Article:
By the end of Tranquilizer (released March 29), the new long-player from Bay Area singer-songwriter Kiyoshi Foster, one wonders how heâ€™s not rubbing shoulders on the airwaves with Jack Johnson, Dave Matthews and recent singles from elder statesmen like Tom Petty and Bruce Springsteen. Kid is just that solid, a real natural at songs that feel familiar right from the first spin without being derivative. Itâ€™s just another sign that talent isnâ€™t really the barometer of success or general awareness anymore.
Heâ€™s surrounded himself with some of the best (and equally undeservedly unsung) musicians in the region, roping in guitar-god-in-waiting Sean Leahy Tracorumâ€™s Mark Calderon (bass) & Fletcher Neilsen (keys), Tea Leaf Greenâ€™s Trevor Garrod (keys), and other choice collaborators. Despite the mix of constituent parts Tranquilizer moves of a piece, the pacing and sequencing beckoning one towards the emotional ending, dropping ska-wise skippers and floating reflections amongst the purely catchy stuff. â€œColors so vivid I remember every single one/ All the music all around/ Magic sounds coming up from the underground,â€ croons Foster with a mischievous edge to his strong, breezy voice on â€œYesteryears,â€ just one of several numbers that seems like itâ€™s already a radio friend. This is music that would sound just right blasting out of boom boxes at the beach or over a car stereo, loud with the windows down, sun big and bright above, the wind tousling oneâ€™s hair.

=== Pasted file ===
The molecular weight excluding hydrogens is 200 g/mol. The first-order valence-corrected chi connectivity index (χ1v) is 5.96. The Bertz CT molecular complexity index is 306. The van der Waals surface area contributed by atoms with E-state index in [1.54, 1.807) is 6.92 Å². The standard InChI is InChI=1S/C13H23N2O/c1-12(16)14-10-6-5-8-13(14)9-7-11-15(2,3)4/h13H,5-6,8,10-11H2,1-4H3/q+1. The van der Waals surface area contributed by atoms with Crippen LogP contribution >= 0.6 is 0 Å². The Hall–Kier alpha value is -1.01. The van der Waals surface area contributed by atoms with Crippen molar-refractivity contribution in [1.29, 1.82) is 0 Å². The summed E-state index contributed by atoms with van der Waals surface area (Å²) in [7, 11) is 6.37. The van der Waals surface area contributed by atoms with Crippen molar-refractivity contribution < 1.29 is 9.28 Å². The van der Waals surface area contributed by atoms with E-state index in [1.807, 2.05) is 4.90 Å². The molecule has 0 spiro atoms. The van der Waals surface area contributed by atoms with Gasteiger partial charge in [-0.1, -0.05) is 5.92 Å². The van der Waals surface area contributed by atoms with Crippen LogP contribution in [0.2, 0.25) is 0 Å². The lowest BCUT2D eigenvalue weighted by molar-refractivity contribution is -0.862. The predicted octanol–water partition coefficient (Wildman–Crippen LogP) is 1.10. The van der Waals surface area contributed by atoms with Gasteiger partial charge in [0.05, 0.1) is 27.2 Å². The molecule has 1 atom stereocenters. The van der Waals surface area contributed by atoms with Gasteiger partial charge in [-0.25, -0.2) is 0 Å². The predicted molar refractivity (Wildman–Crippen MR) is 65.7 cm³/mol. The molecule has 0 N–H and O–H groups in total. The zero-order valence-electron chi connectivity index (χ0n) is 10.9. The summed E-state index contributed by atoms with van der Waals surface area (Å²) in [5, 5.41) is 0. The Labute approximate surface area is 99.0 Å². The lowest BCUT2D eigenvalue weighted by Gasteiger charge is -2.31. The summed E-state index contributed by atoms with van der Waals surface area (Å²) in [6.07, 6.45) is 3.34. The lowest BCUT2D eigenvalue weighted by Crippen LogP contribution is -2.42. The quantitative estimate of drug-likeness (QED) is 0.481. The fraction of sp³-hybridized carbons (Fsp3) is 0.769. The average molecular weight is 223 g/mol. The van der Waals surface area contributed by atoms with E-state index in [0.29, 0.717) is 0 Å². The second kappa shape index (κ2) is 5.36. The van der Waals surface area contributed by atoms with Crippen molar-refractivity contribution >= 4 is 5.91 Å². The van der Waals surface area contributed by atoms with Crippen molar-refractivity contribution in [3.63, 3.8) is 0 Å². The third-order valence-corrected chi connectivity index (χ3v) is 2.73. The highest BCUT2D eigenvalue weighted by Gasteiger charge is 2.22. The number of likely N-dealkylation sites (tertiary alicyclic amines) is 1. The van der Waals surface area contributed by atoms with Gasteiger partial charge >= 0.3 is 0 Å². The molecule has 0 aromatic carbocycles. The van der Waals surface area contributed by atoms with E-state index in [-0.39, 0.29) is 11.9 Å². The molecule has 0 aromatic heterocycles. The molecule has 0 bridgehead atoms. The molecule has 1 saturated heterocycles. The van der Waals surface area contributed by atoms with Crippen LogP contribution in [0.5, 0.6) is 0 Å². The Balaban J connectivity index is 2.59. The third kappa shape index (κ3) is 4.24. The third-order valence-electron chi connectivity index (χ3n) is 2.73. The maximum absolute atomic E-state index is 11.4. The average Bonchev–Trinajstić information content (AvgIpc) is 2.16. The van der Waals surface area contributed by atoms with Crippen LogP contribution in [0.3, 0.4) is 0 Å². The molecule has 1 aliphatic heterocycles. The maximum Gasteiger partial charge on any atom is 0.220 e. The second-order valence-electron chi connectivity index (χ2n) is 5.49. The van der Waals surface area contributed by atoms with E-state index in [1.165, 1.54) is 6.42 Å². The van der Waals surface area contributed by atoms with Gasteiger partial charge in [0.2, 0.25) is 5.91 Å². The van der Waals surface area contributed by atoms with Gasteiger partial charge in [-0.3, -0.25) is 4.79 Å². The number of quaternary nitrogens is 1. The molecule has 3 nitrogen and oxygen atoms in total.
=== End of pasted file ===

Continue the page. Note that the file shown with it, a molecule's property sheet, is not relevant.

At several points, Foster strongly brings to mind Bruce Hornsby at his easy going best â€“ a craftsman supreme who never lets the listener see his hard work. â€œLove You So Madly,â€ â€œGolden Streetsâ€ and â€œEchoes of Youâ€ would all have been hits for Hornsby, but for an un-established talent like Foster itâ€™s a tougher nut to crack. Still, Tranquilizer shows Foster maturing into the kind of artist that may give these old hands a run for their money one day. This is what I call â€œGood Companion Music,â€ pop inflected rock that sits comfortably in the passenger seat of our lives, ready for any road we travel down, there to offer us snippets of wisdom and a pleasant tune we can sing-along with.